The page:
‘UK has to get on war footing for economic growth’

(160524) -- ISTANBUL, May 24, 2016 (Xinhua) -- Gordon Brown, the UN Special Envoy for Global Education, speaks to reporters at a press briefing during the World Humanitarian Summit in Istanbul, Turkey on May 24, 2016. Urgent actions need to be carried out to guarantee education for millions of displaced children, the UN envoy said Tuesday.(Xinhua/Zhao Dingzhe)

Rachel Reeves, the shadow chancellor, has said achieving higher growth will be at the heart of a future Labour government’s economic strategy and has insisted this has to be built on sound public finances…reports Asian Lite News

Britain needs to be put on an economic “war footing” if it is to break out of a vicious cycle of low growth, the former prime minister Gordon Brown will say on Monday.

In a speech to the Institute for Government thinktank, he will call for the creation of a National Economic Council, jointly chaired by the prime minister and chancellor with a mission to deliver annual growth of 3%.

The former prime minister will say the Treasury must be fully committed to a growth strategy and not be allowed to retreat into a “comfort zone” in which it concentrates on balancing the books and reducing the national debt.

Jeremy Hunt, the chancellor, said in his budget last week that the economy would soon turn the corner after the damage caused by the pandemic and the cost of living crisis.

But the Office for Budget Responsibility, the government’s spending watchdog, said the outlook for the economy “remained challenging” and Brown, prime minister during the 2008 global financial crisis, will say that the way Britain is governed needs to change if there is to be an end to 15 years of stagnation.

He will say: “The way we govern will have to be radically transformed – and government put on a war footing – if Britain is to break free from the vicious low growth, low productivity, and low wage cycle that has seen annual growth halve in the last decade, investment levels stagnate at levels far below our main competitors, the worst productivity performance – less than 0.5% a year – since the Industrial Revolution, and the deepest regional economic inequalities in western Europe.”

Labour’s last prime minister will propose his new National Economic Council should be jointly staffed by the Treasury and the Cabinet Office, working alongside a council of the nations and regions, and have the task of hitting a 3% growth target. Brown will say the economic council should have equal status with the government’s national security council, meeting at least once a week, and twice a week if necessary.

Brown will argue that higher growth can be achieved through an industrial strategy founded on green, digital and medical technologies, linked to an employment and anti-poverty strategy focused on better jobs, skills, and services.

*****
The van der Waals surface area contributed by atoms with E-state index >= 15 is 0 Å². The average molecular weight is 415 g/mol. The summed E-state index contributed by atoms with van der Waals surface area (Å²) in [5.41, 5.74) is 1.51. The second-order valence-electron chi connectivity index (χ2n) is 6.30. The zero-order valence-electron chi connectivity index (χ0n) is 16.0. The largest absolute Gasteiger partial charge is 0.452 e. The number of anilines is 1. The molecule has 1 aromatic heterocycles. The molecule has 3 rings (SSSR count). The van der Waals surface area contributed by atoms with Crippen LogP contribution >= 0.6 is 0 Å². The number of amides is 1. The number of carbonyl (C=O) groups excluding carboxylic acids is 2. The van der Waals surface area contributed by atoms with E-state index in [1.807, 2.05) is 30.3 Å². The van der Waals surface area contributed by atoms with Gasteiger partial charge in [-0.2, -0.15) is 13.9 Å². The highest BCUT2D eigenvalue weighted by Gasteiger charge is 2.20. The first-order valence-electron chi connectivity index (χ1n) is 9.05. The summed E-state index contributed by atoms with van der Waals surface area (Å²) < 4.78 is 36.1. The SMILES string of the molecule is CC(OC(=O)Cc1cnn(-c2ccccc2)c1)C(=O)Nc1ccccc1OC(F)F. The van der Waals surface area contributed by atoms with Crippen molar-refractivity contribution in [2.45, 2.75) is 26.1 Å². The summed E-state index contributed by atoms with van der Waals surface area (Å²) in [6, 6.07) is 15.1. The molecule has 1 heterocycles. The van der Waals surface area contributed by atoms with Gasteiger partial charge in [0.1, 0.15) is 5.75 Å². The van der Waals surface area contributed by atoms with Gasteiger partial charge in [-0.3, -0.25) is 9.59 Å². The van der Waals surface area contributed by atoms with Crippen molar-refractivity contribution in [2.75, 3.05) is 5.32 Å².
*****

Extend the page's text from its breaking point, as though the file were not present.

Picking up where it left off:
Brown will say the lesson he learned in his time as chancellor and prime minister is that the Treasury needs to be at the centre of a growth strategy rather than seeing its powers hived off to a new economic department.

“A myriad of improvisations have been tried and failed to turbocharge British economic growth, from the ill-fated Department of Economic Affairs of the 1960s, the National Enterprise Board of the 1970s, and Mrs Thatcher’s anointing of Sir Alan Walters in opposition to Chancellor Nigel Lawson in the 1980s,” he will say.

“But for a growth strategy to work, the Treasury has to be at the centre of a coordinated framework of economic policymaking and implementation led by it and No 10 and which involves all relevant economic departments.”

Rachel Reeves, the shadow chancellor, has said achieving higher growth will be at the heart of a future Labour government’s economic strategy and has insisted this has to be built on sound public finances.

Brown will say that for his plan to work, the Treasury “has to avoid the temptation to retreat into its comfort zone”, namely as “a finance department with an almost exclusive focus on debt and deficit reduction – neglecting its wider responsibilities for delivering growth”.

Brown helped to orchestrate the rescue of the UK’s stricken banks in 2008 but the deep recession that accompanied the global financial crisis resulted in him losing the 2010 general election.

In his speech on Monday, he will argue that the subsequent shift to austerity under the Conservative-Liberal Democrat coalition helped explain the UK’s weak economic performance while the US instead focused on a focus to growth.

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